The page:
The management of coexistent tricuspid regurgitation in patients with mitral regurgitation remains controversial. We sought to define the incidence and natural history of coexistent tricuspid regurgitation in patients undergoing isolated mitral surgery for degenerative mitral regurgitation, as well as the effect of late secondary tricuspid regurgitation on cardiovascular symptom burden and survival.To minimize confounding, analysis was limited to 495 consecutive patients who underwent isolated mitral surgery for degenerative mitral valve disease between 2002 and 2011. Patients with coexistent severe tricuspid regurgitation were excluded because such patients typically undergo concomitant tricuspid intervention.Grade 1 to 3 coexistent tricuspid regurgitation was present in 215 patients (43%) preoperatively. Actuarial freedom from grade 3 to 4 tricuspid regurgitation 1, 5, and 9 years after surgery was 100% ± 0%, 90% ± 2%, and 64% ± 7%, respectively. Older age (P < .001) and grade of preoperative tricuspid regurgitation (P = .006) independently predicted postoperative progression of tricuspid regurgitation on multivariable analysis. However, when limited to patients with mild or absent tricuspid regurgitation, indexed tricuspid annular diameter was the only significant risk factor for late tricuspid regurgitation (P = .04). New York Heart Association functional class and long-term survival did not worsen with development of late secondary tricuspid regurgitation (P = .4 and P = .6, respectively). However, right ventricular dysfunction was significantly more common in patients with more severe late tricuspid regurgitation (P = .007).Despite durable correction of degenerative mitral regurgitation, less than severe tricuspid regurgitation is likely to progress after surgery if uncorrected. Given the low incremental risk of tricuspid annuloplasty, a more aggressive strategy of concomitant tricuspid repair may be warranted.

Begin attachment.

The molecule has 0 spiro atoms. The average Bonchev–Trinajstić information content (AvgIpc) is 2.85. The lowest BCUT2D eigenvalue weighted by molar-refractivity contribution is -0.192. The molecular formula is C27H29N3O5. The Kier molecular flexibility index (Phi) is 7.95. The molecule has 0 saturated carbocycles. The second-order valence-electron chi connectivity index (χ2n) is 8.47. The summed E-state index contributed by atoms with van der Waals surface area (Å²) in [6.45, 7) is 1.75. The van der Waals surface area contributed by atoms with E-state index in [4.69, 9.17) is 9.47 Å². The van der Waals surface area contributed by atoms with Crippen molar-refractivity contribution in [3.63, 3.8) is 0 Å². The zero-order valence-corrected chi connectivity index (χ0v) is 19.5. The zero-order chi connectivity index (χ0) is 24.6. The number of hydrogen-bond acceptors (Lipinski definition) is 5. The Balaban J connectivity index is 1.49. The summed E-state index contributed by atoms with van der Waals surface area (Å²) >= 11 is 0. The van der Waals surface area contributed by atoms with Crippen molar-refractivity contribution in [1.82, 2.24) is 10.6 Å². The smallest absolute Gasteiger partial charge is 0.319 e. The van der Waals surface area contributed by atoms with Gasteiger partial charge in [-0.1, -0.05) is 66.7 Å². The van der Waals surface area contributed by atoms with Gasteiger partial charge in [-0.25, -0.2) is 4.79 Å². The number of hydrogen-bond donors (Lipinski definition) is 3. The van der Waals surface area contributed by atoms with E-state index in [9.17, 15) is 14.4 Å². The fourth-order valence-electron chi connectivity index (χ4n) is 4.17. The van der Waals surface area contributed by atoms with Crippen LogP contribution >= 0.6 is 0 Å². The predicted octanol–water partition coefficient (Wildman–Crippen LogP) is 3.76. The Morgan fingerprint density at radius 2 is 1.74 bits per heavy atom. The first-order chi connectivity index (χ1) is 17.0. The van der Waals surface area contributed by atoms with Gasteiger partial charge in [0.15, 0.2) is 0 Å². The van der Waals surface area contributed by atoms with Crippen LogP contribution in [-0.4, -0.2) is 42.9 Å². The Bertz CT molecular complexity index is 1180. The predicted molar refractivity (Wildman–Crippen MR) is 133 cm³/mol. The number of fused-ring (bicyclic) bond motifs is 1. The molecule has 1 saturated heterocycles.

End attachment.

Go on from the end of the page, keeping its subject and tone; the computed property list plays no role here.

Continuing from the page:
View details for DOI 10.1016/j.jtcvs.2014.08.001

    View details for PubMedID 25218532